I also wonder about Forth. I never truly learned it, plus I think it lacks some advantages of modular Wirth languages. But it's still good and has its own advantages (in small size, simplicity, portability, dynamicity = run-time vs. compile-time, etc). You know, interpreters don't have to be huge (sed isn't) for limited functionality. It just takes some TLC, some elbow grease, to finesse and whittle down everything to a reasonable subset.

Whatever, just something I'm thinking about. :lookaround:

rr(R)

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Berlin, Germany,
21.07.2019, 20:38

@ Rugxulo
 

converting minised to TP or asm

Please start a new thread for further notes. Thanks.

rr(R)

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Berlin, Germany,
21.06.2019, 20:32

@ Rugxulo
 

Game Engine Black Books and Code Reviews by Fabien Sanglard

> What exactly do you miss that you can't find in existing solutions? I
> somewhat know what you mean, but then again, we already have dozens of
> tools (of varying quality). TP is good and unique but not that
> unique or irreplaceable!

That's easy:
1) TP6+ compatible (inline assembler),
2) Self-hosting,
3) Less than 1 Mbyte,
4) FOSS.

All in one product!

Rugxulo(R)

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Usono,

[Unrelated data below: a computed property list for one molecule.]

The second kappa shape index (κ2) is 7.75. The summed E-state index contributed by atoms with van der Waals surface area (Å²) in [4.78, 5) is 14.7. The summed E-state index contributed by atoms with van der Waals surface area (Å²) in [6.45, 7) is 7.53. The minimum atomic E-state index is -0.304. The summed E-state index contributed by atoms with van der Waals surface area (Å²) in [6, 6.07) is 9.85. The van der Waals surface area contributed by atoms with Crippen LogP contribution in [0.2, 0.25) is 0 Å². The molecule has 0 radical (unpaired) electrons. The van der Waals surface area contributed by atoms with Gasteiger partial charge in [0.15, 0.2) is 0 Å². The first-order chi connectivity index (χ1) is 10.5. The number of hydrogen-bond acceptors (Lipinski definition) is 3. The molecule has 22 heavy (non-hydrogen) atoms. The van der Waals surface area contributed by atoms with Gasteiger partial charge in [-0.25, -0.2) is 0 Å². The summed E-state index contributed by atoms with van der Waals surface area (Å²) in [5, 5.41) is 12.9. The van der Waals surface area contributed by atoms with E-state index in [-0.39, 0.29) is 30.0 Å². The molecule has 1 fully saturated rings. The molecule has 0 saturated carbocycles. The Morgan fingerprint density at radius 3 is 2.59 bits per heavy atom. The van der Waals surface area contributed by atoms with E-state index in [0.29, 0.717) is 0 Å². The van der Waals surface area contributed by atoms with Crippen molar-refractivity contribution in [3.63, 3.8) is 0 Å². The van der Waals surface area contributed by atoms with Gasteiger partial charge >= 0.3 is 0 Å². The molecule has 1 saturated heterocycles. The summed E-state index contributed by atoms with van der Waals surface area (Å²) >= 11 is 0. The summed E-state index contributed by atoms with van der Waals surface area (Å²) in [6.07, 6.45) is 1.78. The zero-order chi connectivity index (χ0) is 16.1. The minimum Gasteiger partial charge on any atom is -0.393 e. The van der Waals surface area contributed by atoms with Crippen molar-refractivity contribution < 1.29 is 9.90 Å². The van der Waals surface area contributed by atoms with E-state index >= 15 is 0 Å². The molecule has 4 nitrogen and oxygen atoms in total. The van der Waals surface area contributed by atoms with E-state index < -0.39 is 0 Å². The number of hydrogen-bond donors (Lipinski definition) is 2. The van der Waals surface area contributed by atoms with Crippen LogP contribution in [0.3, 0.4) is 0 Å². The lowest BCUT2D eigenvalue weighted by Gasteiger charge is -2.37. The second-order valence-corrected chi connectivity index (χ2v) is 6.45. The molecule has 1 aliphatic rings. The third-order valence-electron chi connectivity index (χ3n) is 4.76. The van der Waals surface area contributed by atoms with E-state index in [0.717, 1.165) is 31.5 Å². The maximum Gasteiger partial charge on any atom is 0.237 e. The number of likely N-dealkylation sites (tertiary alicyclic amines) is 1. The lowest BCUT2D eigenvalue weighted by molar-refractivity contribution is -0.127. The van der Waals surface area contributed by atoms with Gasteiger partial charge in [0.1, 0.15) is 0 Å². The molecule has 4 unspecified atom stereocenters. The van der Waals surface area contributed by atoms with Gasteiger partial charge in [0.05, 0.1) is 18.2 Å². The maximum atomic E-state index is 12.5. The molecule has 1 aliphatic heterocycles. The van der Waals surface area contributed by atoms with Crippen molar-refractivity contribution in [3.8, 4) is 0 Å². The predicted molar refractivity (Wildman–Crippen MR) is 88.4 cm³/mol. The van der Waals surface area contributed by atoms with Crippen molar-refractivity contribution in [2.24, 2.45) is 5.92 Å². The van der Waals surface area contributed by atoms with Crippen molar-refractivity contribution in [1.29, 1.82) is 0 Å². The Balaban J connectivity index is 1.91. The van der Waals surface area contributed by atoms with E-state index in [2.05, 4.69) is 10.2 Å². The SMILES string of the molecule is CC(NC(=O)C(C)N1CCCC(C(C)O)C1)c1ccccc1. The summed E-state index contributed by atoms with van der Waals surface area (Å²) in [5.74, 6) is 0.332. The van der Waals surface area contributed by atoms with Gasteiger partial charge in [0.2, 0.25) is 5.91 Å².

25.06.2019, 07:31

@ rr
 

Turbo Pascal vs. other compilers/dialects (esp. Wirth-ian)

> > What exactly do you miss that you can't find in existing solutions? I
> > somewhat know what you mean, but then again, we already have dozens of
> > tools (of varying quality). TP is good and unique but not that
> > unique or irreplaceable!
>
> That's easy:
> 1) TP6+ compatible (inline assembler),
> 2) Self-hosting,
> 3) Less than 1 Mbyte,
> 4) FOSS.
>
> All in one product!

I definitely sympathize, obviously, but I think nostalgia is less crucial than something you can actively use. From an architectural standpoint, considering how the BIOS/CSM is going away for good, how IA-32 is basically dead (see latest Ubuntu news, among others), how AMD64 hates 16-bit code, you'll be stuck to a VM, which sometimes won't work as well as you'd like. Hey, I like 8086 and DOS, but perhaps sticking to that exclusively for the future isn't wise.

MarcoV would clearly say "Just use FPC, it's more portable, more architectures, not limited only to mode TP, and (since it's FOSS and self-hosted) can be slimmed/modified if needed." You might even be able to compress it (with various tools) if 1 MB was truly your goal (for whatever unknown reason). But you knew that.

Dialectically speaking, there's a lot of similar toolsets. For classic Pascal (ISO 7185), you have P5 and p5c. GPC is effectively inactive, so there aren't many other Extended Pascal (ISO 10206) options, but sources are still available. I think Pat Terry long ago ported Hans-Peter Mossenbock's Coco/R parser to Turbo Pascal.

Wirth added SYSTEM to Modula-2, so inline assembly wasn't needed as badly. He prefers Oberon since forever anyways. I think he went out of his way to avoid literally any assembly in his latest works, relegating the minor need for system-specific stuff to the SYSTEM pseudo-module. His preferred dialect is Oberon-07, and his Compiler Construction and Project Oberon online projects/ebooks (BSD-licensed) are self-hosted and fit in 1 MB (of RAM) on a Xilinx Spartan FPGA or whatever. Not quite what you wanted but somewhat similar. (I think GForth had a Gray parser for Oberon, too.)